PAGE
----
The most important and memorable graffito of my life appeared on this wall ca. 1980.

So before I had ever even listened closely to the album – I’m counting neither my aural glimpses through my sister’s bedroom door, nor the time I listened to “Program One” of the 8-track tape repeatedly on a malfunctioning Mego 2-XL Talking Robot toy that my cousin had – I was well-aware of the album’s existence as a cultural marker.

The album was an enormous hit, and several of the songs frequented AOR radio stations in the 80s and 90s, and are still played today on rock oldies radio. “Another Brick in the Wall, Part II” even spent four weeks at Number One on the Hot Singles chart in 1980, surrounded by such fare as “Working My Way Back to You/Forgive Me Girl,” by The Spinners, and “Desire,” by Andy Gibb.

It wasn’t until sometime in my senior year of high school that my good friend Rick, appalled that I had never listened to The Wall, recorded it on cassette tape for me and I finally listened to it for the first time. floyd cassetteI recall being blown away. I listened to that cassette a lot, and I finally went out and purchased the CD as part of my First Grand Conversion of Musical Formats in the early 90s.

It’s difficult to describe The Wall briefly and do it justice. It is a double album length rock opera about a rock star, named “Pink” (aka “Mr. Floyd”), and his descent into madness, as told through flashbacks to his childhood and deep dives into his troubled psyche. It’s quite an audacious undertaking by the band, and a testament to Roger Waters, Pink Floyd’s founder, bassist, main songwriter and guiding creative force for The Wall, that the end result succeeds so well.

There is much to love about the album – its songs are cool and interesting, they’re diverse, and the musicianship is terrific. But what I think I love most about the record are two things: the interplay between Roger Waters’s and David Gilmour’s voices, and Gilmour’s amazing guitar work. Waters and Gilmour have had their differences over the years, but their singing voices always seem to get along.

roger dave

A song that features both aspects is the aforementioned “Mother,” where Waters sings Pink’s lines, and Gilmour sings the title role:

The song has other characteristics that I love. For one thing, the “Pink” lines are in 4/4 meter, but the “Mother” lines are in 3/4. This subtle shift makes the song more interesting, but also works extremely well as an storytelling device, juxtaposing the two characters and rendering musically the distance between them (one of the first “Bricks” in Pink’s “Wall”). Also, I like how the Mother’s lyrics slowly turn from loving to creepy. gilmour 1Gilmour’s wonderful, evocative lead guitar work is featured in “Mother.” At about 2:52, the band snaps out of Mother’s 3/4 and Gilmour plays a typically understated yet direct solo – saying so much in so few notes. Gilmour is one of those rock guitarists – like Dire Straits’s Mark Knopfler, Eddie Van Halen, or Mike Campbell, of Tom Petty and the Heartbreakers – whose sound is immediately recognizable. His guitar work connects with me on some level that is hard to describe; it’s like I know what he means when he plays.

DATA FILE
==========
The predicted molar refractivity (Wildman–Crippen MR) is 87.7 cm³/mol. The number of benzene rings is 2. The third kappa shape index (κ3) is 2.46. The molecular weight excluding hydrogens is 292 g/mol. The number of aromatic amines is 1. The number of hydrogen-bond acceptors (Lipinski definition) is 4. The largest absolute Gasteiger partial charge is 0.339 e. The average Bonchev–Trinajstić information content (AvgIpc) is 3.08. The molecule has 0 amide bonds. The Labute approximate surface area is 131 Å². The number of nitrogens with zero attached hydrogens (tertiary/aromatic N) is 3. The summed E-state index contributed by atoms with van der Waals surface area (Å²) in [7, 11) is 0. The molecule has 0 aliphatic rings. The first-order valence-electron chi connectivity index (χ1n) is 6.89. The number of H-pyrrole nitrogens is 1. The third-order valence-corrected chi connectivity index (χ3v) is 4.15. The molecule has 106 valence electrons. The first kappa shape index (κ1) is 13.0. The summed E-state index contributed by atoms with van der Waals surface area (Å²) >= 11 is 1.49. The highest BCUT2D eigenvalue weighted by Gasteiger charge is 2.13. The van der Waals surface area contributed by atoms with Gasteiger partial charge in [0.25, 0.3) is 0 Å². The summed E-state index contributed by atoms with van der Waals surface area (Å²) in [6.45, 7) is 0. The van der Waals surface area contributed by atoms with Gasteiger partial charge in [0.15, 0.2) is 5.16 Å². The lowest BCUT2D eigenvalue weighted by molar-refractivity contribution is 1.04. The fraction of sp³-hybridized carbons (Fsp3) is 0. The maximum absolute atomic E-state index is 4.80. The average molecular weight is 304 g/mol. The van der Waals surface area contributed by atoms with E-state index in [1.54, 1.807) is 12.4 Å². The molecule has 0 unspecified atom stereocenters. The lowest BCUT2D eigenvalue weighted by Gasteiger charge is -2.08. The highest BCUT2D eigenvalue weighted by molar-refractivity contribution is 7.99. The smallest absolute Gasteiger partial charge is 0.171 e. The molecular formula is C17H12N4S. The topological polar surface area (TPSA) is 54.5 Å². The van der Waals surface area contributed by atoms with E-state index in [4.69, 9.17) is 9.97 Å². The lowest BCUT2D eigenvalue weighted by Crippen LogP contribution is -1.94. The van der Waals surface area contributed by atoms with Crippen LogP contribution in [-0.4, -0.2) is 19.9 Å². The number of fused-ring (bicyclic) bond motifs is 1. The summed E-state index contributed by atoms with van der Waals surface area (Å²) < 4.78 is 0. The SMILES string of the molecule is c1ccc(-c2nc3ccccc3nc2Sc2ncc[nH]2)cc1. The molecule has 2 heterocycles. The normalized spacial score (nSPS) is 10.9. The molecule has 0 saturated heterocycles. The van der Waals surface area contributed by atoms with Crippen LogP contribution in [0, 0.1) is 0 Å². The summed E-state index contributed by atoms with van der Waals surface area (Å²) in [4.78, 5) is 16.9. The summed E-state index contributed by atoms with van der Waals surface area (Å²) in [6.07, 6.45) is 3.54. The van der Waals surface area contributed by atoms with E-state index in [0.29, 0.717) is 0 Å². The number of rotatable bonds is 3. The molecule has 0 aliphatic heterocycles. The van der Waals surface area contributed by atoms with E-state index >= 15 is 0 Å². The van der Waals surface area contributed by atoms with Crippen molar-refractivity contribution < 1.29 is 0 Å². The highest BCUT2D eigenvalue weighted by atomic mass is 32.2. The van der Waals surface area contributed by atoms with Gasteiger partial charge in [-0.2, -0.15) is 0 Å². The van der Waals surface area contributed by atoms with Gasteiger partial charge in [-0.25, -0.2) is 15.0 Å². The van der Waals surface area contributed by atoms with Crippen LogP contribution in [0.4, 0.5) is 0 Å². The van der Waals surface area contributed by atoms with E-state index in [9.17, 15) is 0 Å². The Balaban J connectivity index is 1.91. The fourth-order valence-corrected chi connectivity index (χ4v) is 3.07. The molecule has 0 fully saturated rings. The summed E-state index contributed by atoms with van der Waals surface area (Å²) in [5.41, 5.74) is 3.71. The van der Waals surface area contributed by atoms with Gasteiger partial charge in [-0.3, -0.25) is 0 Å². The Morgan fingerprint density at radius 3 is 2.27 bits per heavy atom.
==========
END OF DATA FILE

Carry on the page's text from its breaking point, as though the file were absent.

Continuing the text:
One of the most famous songs on the album also features the shared vocals and stunning Gilmour guitar: the scary description of Pink’s debilitating drug use – which nonetheless immediately became an anthem for recreational drug users upon its release – “Comfortably Numb.”

Waters sings the verses and Gilmour sings the chorus. The music feels a bit dreamy and floating, and sounds like I imagine having “hands just like two balloons” might feel. But Gilmour’s hands are definitely nimble enough in the solos. gilmour 2He plays two this time, (2:04 – 2:34 and 4:31 – end) and the sound and feel of both amaze me with every listen – even 35 years later. When asked what effects he uses to get that “Gilmour sound” on “Comfortably Numb,” Phil Taylor, Gilmour’s guitar technician of more than 40 years, said this: “It think it’s just pretty much him. He is obviously using a couple of effects, like a Big Muff and a delay, but it really is just his fingers, his vibrato, his choice of notes … I find it extraordinary when people think they can copy his sound by duplicating his gear. In reality, no matter how well you duplicate the equipment, you will never be able to duplicate the personality.”

A third song featuring my two favorite components is “Hey You,” with the boys sharing vocal duties, and Gilmour being Gilmour, and also playing some wonderful fretless bass.

“Hey You” is a sad song and since The Wall tells a sad story, all of the songs have varying degrees of sadness to them. Many are slow songs. I’m not typically a fan of collections of slow, sad songs, but they work here as a part of the larger story. But there are a couple of rockers on the album, and even with their tinges of sadness, I could listen to them any time.

“Young Lust” is a reflection of Pink’s desires as he makes his way in the world.

But with it’s reference to needing a “dirty woman” – just the type of woman “Mother” said she’d never let get through to him – it sounds more sadly desperate than sexy. It has (again) fabulous guitar playing, showing that Gilmour can evoke anything with that axe. roger bassAlso worth mentioning is Roger Waters’s’ bass playing on this track. He is the main visionary, songwriter and singer in the band (and particularly on The Wall) and sometimes it seems like “bass player” is indeed the fourth item on his To Do list. But on this song he plays a sort of funky, bouncy, 70s-sounding bass line that helps give the song a feeling of fun. The song ends with Pink calling his girlfriend and hearing a man answer – the type of non-musical addition that challenged my sister’s and my view of music back in 1980.